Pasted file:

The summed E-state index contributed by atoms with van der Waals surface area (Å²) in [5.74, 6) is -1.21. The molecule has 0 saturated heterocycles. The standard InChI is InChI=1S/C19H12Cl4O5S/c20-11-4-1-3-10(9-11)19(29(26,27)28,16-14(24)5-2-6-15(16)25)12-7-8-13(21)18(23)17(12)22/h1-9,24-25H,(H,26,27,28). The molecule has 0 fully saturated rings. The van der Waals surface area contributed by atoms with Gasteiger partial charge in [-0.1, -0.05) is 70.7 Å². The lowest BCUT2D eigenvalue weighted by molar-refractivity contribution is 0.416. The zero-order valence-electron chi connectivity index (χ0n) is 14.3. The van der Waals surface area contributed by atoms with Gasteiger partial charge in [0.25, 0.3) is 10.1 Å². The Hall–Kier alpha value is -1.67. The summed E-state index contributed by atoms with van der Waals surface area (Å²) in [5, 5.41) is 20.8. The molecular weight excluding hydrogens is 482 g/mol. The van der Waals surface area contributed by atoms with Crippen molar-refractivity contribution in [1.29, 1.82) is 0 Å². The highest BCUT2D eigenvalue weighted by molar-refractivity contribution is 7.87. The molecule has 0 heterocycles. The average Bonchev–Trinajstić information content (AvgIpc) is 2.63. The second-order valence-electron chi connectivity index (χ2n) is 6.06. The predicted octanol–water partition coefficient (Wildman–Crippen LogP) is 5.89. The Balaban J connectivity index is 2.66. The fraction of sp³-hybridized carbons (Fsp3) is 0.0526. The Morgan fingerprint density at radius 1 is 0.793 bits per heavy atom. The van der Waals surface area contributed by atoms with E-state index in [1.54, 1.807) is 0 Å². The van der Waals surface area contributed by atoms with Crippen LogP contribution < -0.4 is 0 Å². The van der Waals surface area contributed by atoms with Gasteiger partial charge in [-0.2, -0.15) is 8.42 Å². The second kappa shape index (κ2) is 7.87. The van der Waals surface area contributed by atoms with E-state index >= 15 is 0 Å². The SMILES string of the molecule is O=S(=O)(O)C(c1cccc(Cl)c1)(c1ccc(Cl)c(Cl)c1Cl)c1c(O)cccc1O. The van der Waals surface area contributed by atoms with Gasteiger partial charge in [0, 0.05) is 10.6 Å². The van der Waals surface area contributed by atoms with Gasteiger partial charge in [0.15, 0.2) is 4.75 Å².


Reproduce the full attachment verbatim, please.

The summed E-state index contributed by atoms with van der Waals surface area (Å²) in [5.74, 6) is -1.21. The molecule has 0 saturated heterocycles. The standard InChI is InChI=1S/C19H12Cl4O5S/c20-11-4-1-3-10(9-11)19(29(26,27)28,16-14(24)5-2-6-15(16)25)12-7-8-13(21)18(23)17(12)22/h1-9,24-25H,(H,26,27,28). The molecule has 0 fully saturated rings. The van der Waals surface area contributed by atoms with Gasteiger partial charge in [-0.1, -0.05) is 70.7 Å². The lowest BCUT2D eigenvalue weighted by molar-refractivity contribution is 0.416. The zero-order valence-electron chi connectivity index (χ0n) is 14.3. The van der Waals surface area contributed by atoms with Gasteiger partial charge in [0.25, 0.3) is 10.1 Å². The Hall–Kier alpha value is -1.67. The summed E-state index contributed by atoms with van der Waals surface area (Å²) in [5, 5.41) is 20.8. The molecular weight excluding hydrogens is 482 g/mol. The van der Waals surface area contributed by atoms with Crippen molar-refractivity contribution in [1.29, 1.82) is 0 Å². The highest BCUT2D eigenvalue weighted by molar-refractivity contribution is 7.87. The molecule has 0 heterocycles. The average Bonchev–Trinajstić information content (AvgIpc) is 2.63. The second-order valence-electron chi connectivity index (χ2n) is 6.06. The predicted octanol–water partition coefficient (Wildman–Crippen LogP) is 5.89. The Balaban J connectivity index is 2.66. The fraction of sp³-hybridized carbons (Fsp3) is 0.0526. The Morgan fingerprint density at radius 1 is 0.793 bits per heavy atom. The van der Waals surface area contributed by atoms with E-state index in [1.54, 1.807) is 0 Å². The van der Waals surface area contributed by atoms with Crippen LogP contribution < -0.4 is 0 Å². The van der Waals surface area contributed by atoms with Gasteiger partial charge in [-0.2, -0.15) is 8.42 Å². The second kappa shape index (κ2) is 7.87. The van der Waals surface area contributed by atoms with E-state index >= 15 is 0 Å². The SMILES string of the molecule is O=S(=O)(O)C(c1cccc(Cl)c1)(c1ccc(Cl)c(Cl)c1Cl)c1c(O)cccc1O. The van der Waals surface area contributed by atoms with Gasteiger partial charge in [0, 0.05) is 10.6 Å². The van der Waals surface area contributed by atoms with Gasteiger partial charge in [0.15, 0.2) is 4.75 Å².